What is a human being? What does it mean to be a human being? How do we know? How do we know when human actions are good, beautiful, or true? Big questions. Questions the answers to which guide what human beings do–everyone, everywhere, everyday–whether they are aware of this guidance or not. If these questions so deeply and continuously impact everything, maybe it would be good to be aware of what they are, who is asking then, what answers people are coming up with, and how those answers impact each of us. Maybe.
The above books, in chronological order, provided a highly recommended excursion through the development of a way of looking at these big questions. In his political philosophy, Locke provides an early view, in the 1600s, of human beings capable of making healthy decisions on their own, without divine guidance from the king or church. Locke’s Essay provides the moral-philosophical foundations of this view of the human being–what a human is, how humans understand the world, and how this knowledge influences what humans are capable of deciding.
Kant provides a very logical structure, in the 1700s, for understanding what a human being should do, based on reason, an expression at the end of the age of enlightenment, furthering the idea that human beings are completely capable of developing their own moral philosophy. Kant explores, through reason, the emerging terms of freedom, the rights and duties of people and of the state, and their relationship to the law.
Lewin applies the emerging concepts of energy fields and topology in the early 1900s to the behavior of human beings, finding that there is both the inner experience and an outer structure or environment, which mutually influence each other, and, to a great part, influence the behavior of the human being. The human being has its own internal processes and is influenced by and influences its external environment, a region around it, and this interplay influences the human’s behavior. This takes the purely rational human or the purely influenced human and blends them.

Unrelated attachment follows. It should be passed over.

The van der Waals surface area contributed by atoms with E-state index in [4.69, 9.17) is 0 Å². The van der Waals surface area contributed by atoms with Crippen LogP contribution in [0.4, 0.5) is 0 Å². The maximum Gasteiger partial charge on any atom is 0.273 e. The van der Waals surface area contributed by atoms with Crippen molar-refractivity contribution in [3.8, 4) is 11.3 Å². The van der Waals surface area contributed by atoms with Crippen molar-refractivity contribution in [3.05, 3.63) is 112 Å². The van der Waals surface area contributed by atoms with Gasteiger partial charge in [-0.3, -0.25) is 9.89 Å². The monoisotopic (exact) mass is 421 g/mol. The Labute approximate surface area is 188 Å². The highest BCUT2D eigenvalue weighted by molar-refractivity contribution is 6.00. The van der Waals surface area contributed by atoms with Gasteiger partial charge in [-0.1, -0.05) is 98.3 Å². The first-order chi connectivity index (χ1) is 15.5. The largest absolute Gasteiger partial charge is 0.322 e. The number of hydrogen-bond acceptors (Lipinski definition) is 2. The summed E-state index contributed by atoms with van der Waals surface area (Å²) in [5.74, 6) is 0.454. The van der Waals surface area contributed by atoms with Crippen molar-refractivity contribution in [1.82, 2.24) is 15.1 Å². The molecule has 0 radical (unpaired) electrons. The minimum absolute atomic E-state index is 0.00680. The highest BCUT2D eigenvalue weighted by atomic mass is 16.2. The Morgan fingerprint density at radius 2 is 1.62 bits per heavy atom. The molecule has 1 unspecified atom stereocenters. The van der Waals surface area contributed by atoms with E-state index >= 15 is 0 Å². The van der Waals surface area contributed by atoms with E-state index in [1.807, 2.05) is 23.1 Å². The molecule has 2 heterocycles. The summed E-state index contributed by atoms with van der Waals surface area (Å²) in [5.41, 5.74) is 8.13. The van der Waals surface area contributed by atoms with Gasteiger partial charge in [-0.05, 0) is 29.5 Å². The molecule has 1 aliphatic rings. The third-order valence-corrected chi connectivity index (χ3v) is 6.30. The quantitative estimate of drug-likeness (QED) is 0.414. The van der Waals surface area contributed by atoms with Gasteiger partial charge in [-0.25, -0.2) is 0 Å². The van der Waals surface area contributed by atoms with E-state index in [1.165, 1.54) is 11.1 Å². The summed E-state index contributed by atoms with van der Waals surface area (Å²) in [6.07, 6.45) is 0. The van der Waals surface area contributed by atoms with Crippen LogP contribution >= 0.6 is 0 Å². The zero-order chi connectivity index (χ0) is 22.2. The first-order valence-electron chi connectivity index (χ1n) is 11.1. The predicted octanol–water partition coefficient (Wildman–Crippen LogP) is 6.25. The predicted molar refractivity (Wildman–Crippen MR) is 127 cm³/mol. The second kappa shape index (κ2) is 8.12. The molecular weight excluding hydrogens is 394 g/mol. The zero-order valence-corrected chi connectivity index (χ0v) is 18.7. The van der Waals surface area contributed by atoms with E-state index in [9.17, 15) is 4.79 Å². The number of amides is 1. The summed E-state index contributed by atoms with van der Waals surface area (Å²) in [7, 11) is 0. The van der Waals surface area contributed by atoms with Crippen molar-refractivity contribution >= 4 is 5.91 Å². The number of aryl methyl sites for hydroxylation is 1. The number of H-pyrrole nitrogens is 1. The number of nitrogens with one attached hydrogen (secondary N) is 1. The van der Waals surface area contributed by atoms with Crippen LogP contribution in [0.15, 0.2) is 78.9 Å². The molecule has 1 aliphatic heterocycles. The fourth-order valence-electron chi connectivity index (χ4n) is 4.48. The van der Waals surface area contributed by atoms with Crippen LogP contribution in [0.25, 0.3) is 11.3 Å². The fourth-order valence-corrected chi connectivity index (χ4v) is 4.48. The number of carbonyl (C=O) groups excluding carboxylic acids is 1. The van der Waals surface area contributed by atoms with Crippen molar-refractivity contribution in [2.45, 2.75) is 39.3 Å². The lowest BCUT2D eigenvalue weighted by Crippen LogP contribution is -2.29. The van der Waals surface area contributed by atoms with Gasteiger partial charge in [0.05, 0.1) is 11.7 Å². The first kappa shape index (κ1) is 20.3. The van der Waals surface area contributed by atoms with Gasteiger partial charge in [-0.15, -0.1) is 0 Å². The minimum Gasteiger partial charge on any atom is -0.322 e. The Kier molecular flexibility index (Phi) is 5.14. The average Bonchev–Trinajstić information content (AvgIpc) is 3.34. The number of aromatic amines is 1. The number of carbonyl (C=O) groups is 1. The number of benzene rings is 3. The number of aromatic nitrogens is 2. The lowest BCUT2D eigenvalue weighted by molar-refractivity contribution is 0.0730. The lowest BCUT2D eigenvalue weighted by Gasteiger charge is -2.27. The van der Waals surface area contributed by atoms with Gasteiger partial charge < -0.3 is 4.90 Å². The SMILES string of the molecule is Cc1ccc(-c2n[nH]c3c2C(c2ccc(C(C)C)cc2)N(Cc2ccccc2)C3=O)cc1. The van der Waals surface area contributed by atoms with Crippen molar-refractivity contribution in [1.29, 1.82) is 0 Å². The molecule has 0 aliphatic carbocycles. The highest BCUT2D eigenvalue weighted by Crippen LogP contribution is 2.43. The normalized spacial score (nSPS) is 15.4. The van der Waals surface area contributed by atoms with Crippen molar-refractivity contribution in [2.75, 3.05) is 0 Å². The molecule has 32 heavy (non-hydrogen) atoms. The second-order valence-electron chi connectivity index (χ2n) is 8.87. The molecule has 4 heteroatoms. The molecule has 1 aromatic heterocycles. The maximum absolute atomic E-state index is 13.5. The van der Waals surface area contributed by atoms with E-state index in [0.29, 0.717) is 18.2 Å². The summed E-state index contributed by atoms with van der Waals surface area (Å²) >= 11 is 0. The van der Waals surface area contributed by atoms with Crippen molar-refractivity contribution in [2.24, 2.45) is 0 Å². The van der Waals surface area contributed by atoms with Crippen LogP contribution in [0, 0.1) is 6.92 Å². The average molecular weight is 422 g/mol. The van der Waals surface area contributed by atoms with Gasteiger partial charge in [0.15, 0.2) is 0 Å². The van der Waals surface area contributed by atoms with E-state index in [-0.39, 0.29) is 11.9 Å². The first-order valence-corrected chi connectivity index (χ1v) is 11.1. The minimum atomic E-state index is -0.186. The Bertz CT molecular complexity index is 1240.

Bauman in the new millennium brings the fluid nature of reality into the question of what humans are and what they are capable of, finding that both the descriptions of humans and the structures that support them are based on static, stable frameworks, whereas reality is fluid, and so should be the understanding of humanity and structures of the individual, work and the community.
Bartow brings back the questions of long ago to today, developing a picture of the human as the natural manifestation of spirit, conscious and unconscious of the reality the human being interacts with and as part of. This framework blends what is known from modern science and the wisdom traditions about what makes up reality and the role of human beings in it.
Building on the foundations placed by the lines of this evolution of thought about human beings, we are developing today a picture of the human being, of Homo lumens, as a being full of potential, a potential that the human being can choose to manifest. Homo lumens experiences value in life through the vibrancy of five primary relationships (self, other, group, nature, spirit). We know this from our own experience. We can also see, from our own experience, which we can validate with external evidence, how well our agreements support the experience and outcomes we want from our efforts together. We see that most of these choices are unconsciously accepted, and they can be more consciously chosen. The start of a moral philosophy based on the abundance of potential in humans and nature, towards a more vibrant experience in more harmonic interactions that lead to far more interesting experiences and far more impactful and resilient social forms.
While these are challenging reads, they are well worth the effort, to see where we have come from in our understanding of being human, where we are now, and where we might be heading. Honing our axiology of what we are, and how we can live the life available to us.